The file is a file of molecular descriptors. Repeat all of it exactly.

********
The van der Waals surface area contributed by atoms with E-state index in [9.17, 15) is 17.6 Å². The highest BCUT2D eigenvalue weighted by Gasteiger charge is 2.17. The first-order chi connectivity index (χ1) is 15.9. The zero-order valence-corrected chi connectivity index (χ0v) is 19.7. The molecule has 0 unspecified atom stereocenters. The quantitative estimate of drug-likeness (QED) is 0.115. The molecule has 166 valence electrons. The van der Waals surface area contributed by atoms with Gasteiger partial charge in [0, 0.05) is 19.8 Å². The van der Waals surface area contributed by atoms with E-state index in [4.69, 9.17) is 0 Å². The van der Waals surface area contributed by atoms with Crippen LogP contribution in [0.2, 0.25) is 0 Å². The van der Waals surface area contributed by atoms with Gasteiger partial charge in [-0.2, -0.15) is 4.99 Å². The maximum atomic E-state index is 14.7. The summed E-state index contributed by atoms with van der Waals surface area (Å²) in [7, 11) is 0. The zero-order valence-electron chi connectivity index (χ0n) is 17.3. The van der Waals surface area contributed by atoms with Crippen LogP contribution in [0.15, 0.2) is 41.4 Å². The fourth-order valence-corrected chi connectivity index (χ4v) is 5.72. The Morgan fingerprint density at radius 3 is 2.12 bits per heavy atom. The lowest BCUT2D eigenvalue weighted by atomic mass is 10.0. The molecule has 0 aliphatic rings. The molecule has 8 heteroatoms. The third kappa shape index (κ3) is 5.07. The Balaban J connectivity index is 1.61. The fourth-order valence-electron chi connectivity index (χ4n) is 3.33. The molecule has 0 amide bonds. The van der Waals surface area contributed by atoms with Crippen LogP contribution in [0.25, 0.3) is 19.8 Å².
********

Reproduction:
The van der Waals surface area contributed by atoms with E-state index in [9.17, 15) is 17.6 Å². The highest BCUT2D eigenvalue weighted by Gasteiger charge is 2.17. The first-order chi connectivity index (χ1) is 15.9. The zero-order valence-corrected chi connectivity index (χ0v) is 19.7. The molecule has 0 unspecified atom stereocenters. The quantitative estimate of drug-likeness (QED) is 0.115. The molecule has 166 valence electrons. The van der Waals surface area contributed by atoms with Gasteiger partial charge in [0, 0.05) is 19.8 Å². The van der Waals surface area contributed by atoms with E-state index in [4.69, 9.17) is 0 Å². The van der Waals surface area contributed by atoms with Crippen LogP contribution in [0.2, 0.25) is 0 Å². The van der Waals surface area contributed by atoms with Gasteiger partial charge in [-0.2, -0.15) is 4.99 Å². The maximum atomic E-state index is 14.7. The summed E-state index contributed by atoms with van der Waals surface area (Å²) in [7, 11) is 0. The zero-order valence-electron chi connectivity index (χ0n) is 17.3. The van der Waals surface area contributed by atoms with Crippen LogP contribution in [0.15, 0.2) is 41.4 Å². The fourth-order valence-corrected chi connectivity index (χ4v) is 5.72. The Morgan fingerprint density at radius 3 is 2.12 bits per heavy atom. The lowest BCUT2D eigenvalue weighted by atomic mass is 10.0. The molecule has 0 aliphatic rings. The molecule has 8 heteroatoms. The third kappa shape index (κ3) is 5.07. The Balaban J connectivity index is 1.61. The fourth-order valence-electron chi connectivity index (χ4n) is 3.33. The molecule has 0 amide bonds. The van der Waals surface area contributed by atoms with Crippen LogP contribution in [0.25, 0.3) is 19.8 Å².